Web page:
|Publication number||US4317095 A|
|Application number||US 06/138,009|
|Publication date||Feb 23, 1982|
|Filing date||Apr 7, 1980|
|Priority date||Apr 7, 1980|
|Publication number||06138009, 138009, US 4317095 A, US 4317095A, US-A-4317095, US4317095 A, US4317095A|
|Inventors||Walter J. Jankiewicz|
|Original Assignee||Jankiewicz Walter J|
|Export Citation||BiBTeX, EndNote, RefMan|
|Patent Citations (3), Referenced by (1), Classifications (9)|
|External Links: USPTO, USPTO Assignment, Espacenet|
My invention relates to a switching device having an operating mechanism partly similar to that of a D'Arsonval galvanometer.
In some switching applications, wherein a switch is to be closed in a secondary controlled circuit responsive to current or voltage in a primary control circuit, switching needs to be sensitive to minor current flows or voltages. It is an objective of my invention to provide such a switching apparatus responsive to minor current flows or voltages.
The D'Arsonval galvanometer is known to be sensitive to minor current flows or voltages. It is an objective of my invention to devise a switching apparatus with a mechanism partly similar to that of a D'Arsonval galvanometer.
A further objective is to provide a sensitive switching device or relay that could replace many solid state switching circuits that must be "on" in order to function, thereby conserving power. Another objective is to provide a switching device that would not be accidentally energized when subjected to extreme external physical shock or vibration.
FIG. 1 is a perspective view of a specific embodiment of my new switching device.
FIG. 2 is a view partly in section taken on line 2--2 of FIG. 1.
FIG. 3 is a diagram of a circuit used with my switching device with direct current power.
FIG. 4 is similar to FIG. 3 except there is alternating current power to the circuit.
FIG. 5 is a view like FIG. 1 but of a modified version of my switching device.
FIG. 6 is a view partly in section taken on line 6--6 of FIG. 5.
FIG. 7 is an enlarged, fragmentary view partly in section of of electrical contacts in my switching device.
FIG. 8 is like FIG. 7 but with modified electrical contacts.
My invention will be best understood, together with additional objectives and advantages thereof, from the following description, read with reference to the drawings, in which:
I will first describe the apparatus shown in FIGS. 1 and 2. Two permanent magnets 10 and two coils 12 are provided that are relatively pivotally mounted. When a force is created between the magnetic field of the permanent magnets 10 and a magnetic field created by passing a current through coils 12, then there is relative pivotal movement between magnets 10 and coils 12.
Coils 12 have arms 14 secured thereto that have contacts 16. Coils 12 are wound in opposite directions so that when viewed from above, in plain view, one coil 12, arm 14, and contact 16 pivots clockwise and the other coil 12, arm 14 and contact pivots counterclockwise. When current passes through coils 12 they move in directions tending to close contacts 16.
If current is passed through coils 12 as part of a primary controlled circuit, contacts 16 can be moved to effect electrical contact therebetween to thereby close the switch formed therebetween in a secondary controlled circuit.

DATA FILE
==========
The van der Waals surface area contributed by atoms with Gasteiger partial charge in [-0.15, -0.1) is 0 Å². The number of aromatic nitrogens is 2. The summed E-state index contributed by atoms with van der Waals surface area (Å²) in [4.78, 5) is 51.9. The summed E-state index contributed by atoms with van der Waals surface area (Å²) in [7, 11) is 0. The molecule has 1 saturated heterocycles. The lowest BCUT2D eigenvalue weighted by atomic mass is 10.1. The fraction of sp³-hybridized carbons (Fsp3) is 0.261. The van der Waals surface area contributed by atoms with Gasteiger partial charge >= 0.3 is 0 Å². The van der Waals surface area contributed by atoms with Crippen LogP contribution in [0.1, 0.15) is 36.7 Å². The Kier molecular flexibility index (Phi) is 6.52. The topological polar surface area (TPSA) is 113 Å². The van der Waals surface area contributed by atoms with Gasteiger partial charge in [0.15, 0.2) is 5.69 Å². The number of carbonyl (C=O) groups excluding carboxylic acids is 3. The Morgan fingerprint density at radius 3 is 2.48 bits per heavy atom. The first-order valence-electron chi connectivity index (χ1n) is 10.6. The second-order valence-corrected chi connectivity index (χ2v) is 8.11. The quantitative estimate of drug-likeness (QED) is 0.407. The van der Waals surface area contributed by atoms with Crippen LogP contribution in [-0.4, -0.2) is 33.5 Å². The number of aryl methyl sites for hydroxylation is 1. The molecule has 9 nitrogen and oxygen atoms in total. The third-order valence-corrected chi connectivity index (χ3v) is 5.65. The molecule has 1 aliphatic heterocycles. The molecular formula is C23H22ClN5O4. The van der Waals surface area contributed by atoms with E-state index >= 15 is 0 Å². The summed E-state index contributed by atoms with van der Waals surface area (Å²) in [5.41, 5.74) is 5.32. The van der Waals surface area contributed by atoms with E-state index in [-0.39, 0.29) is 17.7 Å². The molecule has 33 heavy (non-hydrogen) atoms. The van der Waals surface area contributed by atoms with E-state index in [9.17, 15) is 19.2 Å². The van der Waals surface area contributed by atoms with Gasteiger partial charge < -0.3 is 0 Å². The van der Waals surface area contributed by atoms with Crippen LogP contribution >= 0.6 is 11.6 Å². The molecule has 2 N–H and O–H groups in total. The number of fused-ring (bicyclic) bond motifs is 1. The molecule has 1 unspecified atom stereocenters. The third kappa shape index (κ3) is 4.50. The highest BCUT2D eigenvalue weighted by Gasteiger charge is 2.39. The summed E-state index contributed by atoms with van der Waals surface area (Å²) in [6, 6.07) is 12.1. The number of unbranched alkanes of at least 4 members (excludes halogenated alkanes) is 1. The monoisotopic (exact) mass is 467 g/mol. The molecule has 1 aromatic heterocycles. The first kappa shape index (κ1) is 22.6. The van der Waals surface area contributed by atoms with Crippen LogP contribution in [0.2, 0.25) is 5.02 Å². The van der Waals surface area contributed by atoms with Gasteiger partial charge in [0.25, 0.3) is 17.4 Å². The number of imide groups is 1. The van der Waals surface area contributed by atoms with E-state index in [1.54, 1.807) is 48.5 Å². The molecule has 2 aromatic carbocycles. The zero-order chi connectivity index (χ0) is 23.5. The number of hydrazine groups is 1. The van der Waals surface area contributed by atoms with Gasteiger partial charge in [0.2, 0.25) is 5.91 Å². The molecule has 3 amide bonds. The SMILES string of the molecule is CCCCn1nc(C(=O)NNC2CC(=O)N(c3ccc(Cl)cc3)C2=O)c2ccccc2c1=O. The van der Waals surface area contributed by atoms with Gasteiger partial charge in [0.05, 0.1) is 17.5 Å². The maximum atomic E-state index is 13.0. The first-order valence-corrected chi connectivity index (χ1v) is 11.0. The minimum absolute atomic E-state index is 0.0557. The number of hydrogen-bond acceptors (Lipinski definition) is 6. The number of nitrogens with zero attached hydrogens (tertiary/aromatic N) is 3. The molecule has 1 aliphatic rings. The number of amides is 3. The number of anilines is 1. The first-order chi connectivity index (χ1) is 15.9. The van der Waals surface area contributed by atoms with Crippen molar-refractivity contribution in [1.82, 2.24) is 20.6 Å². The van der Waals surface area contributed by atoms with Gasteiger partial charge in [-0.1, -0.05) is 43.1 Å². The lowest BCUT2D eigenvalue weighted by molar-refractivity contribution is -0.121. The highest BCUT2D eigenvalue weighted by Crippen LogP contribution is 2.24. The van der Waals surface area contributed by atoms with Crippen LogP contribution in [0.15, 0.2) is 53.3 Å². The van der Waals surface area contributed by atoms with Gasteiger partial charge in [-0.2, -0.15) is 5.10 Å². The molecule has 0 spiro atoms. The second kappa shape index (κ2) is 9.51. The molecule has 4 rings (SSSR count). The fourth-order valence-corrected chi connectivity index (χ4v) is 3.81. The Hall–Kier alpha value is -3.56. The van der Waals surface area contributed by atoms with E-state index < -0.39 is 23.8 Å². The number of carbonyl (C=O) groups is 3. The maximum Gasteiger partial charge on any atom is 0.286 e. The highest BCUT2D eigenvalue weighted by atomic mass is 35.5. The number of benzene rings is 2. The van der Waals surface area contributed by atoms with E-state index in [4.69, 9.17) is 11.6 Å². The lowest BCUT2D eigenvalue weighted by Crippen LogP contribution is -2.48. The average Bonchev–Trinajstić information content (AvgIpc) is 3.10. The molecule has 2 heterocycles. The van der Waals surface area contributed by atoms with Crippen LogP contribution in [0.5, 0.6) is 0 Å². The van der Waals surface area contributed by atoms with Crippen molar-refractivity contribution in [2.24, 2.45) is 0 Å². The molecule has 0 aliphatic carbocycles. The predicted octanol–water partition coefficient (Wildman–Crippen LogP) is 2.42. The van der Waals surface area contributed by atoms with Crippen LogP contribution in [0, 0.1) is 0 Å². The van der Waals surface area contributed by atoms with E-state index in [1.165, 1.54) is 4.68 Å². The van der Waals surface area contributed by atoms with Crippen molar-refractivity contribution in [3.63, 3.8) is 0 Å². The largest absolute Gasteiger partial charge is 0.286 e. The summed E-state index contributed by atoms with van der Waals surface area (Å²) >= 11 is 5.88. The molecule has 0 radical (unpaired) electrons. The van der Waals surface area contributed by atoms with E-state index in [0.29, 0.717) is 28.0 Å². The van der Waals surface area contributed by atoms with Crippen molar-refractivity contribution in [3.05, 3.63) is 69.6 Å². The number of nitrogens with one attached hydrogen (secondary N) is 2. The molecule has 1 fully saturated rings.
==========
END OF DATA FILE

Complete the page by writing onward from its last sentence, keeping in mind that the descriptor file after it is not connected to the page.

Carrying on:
Springs are used normally to hold the coils 10 with the contacts 16 apart. These springs include upper, medial and lower horizontally coiled springs 20, 22, 24.
The foregoing indicates the relationships of principal functioning parts in FIGS. 1 and 2. I will now describe the construction of the specific embodiment in more detail.
A convenient support for the working parts can be provided by a rectangular frame 30 that may be formed of plastic. Permanent magnets 10 may be solid iron cylinders with the holes arranged N-S, N-S or S-N, S-N vertically from top to bottom as viewed. Arms 32 supporting magnets 10 in cantilevered manners from frame 30 may be plastic and arms 32 may be secured by being bonded to each.
The wire of each coil 12 preferably is supported by winding about an aluminum support 34 that is box-shaped in the sense of having top, bottom and two ends and which has flanges 36 to retain the wire in place. Magnets 10 are generously housed inside aluminum boxes 34 so that relative movement therebetween is accommodated.
Coils 12 and aluminum boxes 34 are mounted to pivot about preferably a common axis which is viewed as a vertical axis. Medial supports for pivotal mounting are plastic L-shaped arms 38 which can be part of or bonded to arms 32. Inset into the ends of arms 38 are ruby bearing seats 40. Top and bottom supports for pivotal mounting are bolts or screws 42 having seats 44 in their inner ends. Bolts 42 are threadedly engaged openings in plastic frame 30. Medial needle-nosed spindles 46 engage seats 40 and upper and lower needle-nosed spindles 48 engage seats 44 in bolts 42 to thereby pivotally support coils 12. Upper and lower spindles preferably have gold-plated ends and seats 44 in bolts 42 preferably are gold-plated for best conductivity.
Spindles 48 can be soldered to the inner ends of arms 14. Spindles 46 can be soldered to or formed as a part of discs 50 at the inner ends of L-shaped arms 52 that are attached to the ends of medial spring 22. L-shaped arms 52 and discs 50 can be bonded to an insulating pad 54 which is suitably bonded to coil 12 for support of spring 22 and spindles 46. Spindle 48 and arm 14 are bonded to an insulating pad 56 which is bonded to an L-shaped arm 58 that supports an end of spring 20 or 22. Arm 58 is bonded to an insulating pad 60 which is suitably bonded to coil 12 for support of spindle 48 and spring 20 or 22. The other ends of springs 20, 24 are supported by arms 62 that have openings 64 at their outer ends for electrical connection thereto. Coils 66 also have openings 68 for electrical connection thereto. Clips 66 are insulated from arms 62 by insulating washer pads 70 through which bolts 42 extend. Washer pads 70 can have two diameters, a larger diameter to fit between clips 66 and arms 62 and a smaller diameter to fit in bores 72 in arms 62.